> >to the whole. In the simplest case the whole is nothing but the sum of
> the
> >parts; more complex cases allow for interactions of the parts to produce
> >added properties of the whole.
> >
> >"4. Causes are separate from effects, causes being the properties of
> >subjects. and effects the properties of objects. While causes may respond
> >to information coming from the effects.... there is no ambiguity about
> >which is causing subject and which is caused object...." [Levins and
> >Lewontin (1985), p.269.]
> >
> >However, these allegations are themselves couched in rather broad,
> general
> >and somewhat vague terms. While it is undeniable that some philosophers
> >and scientists have adopted parts of the world-view that DB's authors
> >attribute to CAR, many have rejected it. Indeed, since most of the
> >theorists who allegedly adopted this mode of thought (if it is one) were
> >devout Christians, they could hardly posit 'parts separate from wholes'
> >given what they found in the book of Genesis. [On this, see below.] It is
> >worth noting that the authors of DB cite no sources for their views
> >(primary or secondary) -- and no wonder; they would have disconfirmed the
> >picture they painted.
> Here Rosa is correct.  It's a shame that Lewontin and Levins and others
> would mar their arguments with such sloppy reasoning, since there are much
> tighter cases against 'reductionism' that could be sustained.
> >  DB's authors also ignore the fact that many scientists and philosophers
> > (these two roles were not really distinguished until the middle of the
> > 19th century) up until about 100 years ago often depicted the unity of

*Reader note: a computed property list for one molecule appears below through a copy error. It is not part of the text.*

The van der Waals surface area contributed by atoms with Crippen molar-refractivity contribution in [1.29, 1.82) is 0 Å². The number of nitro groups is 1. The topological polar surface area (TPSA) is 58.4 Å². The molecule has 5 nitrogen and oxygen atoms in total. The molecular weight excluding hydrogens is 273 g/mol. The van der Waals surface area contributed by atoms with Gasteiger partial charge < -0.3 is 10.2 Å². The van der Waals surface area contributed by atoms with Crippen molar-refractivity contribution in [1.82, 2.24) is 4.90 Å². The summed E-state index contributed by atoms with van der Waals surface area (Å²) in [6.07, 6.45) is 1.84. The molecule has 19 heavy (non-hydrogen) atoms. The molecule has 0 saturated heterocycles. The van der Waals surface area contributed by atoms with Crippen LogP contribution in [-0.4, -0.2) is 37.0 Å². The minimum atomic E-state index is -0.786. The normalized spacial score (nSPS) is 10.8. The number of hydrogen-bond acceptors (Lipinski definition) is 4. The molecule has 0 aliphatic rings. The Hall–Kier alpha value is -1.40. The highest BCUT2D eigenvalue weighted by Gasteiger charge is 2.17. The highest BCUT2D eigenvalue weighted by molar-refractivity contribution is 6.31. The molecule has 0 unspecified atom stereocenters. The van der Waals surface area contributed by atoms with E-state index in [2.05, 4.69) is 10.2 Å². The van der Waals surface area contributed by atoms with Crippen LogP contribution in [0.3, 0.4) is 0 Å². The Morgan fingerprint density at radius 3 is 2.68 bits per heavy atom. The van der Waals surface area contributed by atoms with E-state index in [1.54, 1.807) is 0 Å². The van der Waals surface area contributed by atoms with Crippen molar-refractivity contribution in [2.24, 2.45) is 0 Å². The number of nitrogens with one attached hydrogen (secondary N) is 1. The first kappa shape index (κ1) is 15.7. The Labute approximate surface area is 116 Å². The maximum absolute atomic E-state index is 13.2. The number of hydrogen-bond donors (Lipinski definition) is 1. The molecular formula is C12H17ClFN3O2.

> > the world in theological terms. . . . . In fact, it is arguable that DM
> > represents a regressive return to such an enchanted view of nature. . .
> . ..
> >Finally, DB omits any mention of the strong Organicist and Holistic
> >tradition in modern science (represented most notably in the works of
> >people like Goethe, Schelling and Oken). Emerging out of the
> >aforementioned Hermetic and NeoPlatonist philosophies of the Renaissance,
> >this strand of thought underpinned Nat�rphilosophy, just as it inspired
> >Vitalist and Romantic views of nature. As is clear, this view of the
> world
> >dominated much of the thought of the Romantic Movement from whom Hegel
> >derived many of his own ideas. This alone casts doubt on DB's simplistic
> >picture of the development of science since Descartes.
> A simplistic picture hardly unique to Marxists.  Certainly New Age thought
> and various idealist fads are predicated on similar grounds.
> >However, it is also clear that DB's authors have themselves adopted a
> >revisionist view of Engels's work in this regard; they even go so far as
> >to say that "much of what he wrote about [the physical world] seems
> >quaint" [DB, p.279], and this appears to include Engels's views on change
> >through contradiction. True, DB's authors interpret contradictions as
> >opposing forces [DB, p.280], but in Essay Eight it will become clear how
> >unwise a move this is. Nonetheless, in their characterization of CAR,
> DB's
> >authors pointedly failed to argue that the absence of an appeal to
> >"contradictions" (to account for change) was one of its weaknesses.
> >Perhaps this was an oversight, but it does ruin the neat picture Rees
> paints.
> I imagine so.
> >Finally, it is worth noting that, Graham Priest's work aside, the best
> >defence of the 'dialectical view' of contradictions I have encountered in
> >the literature (i.e., that found in Lawler (1982)) will be discussed in
> >detail in Essay Eight.
> Keep Priest and Lawler in mind for later installments.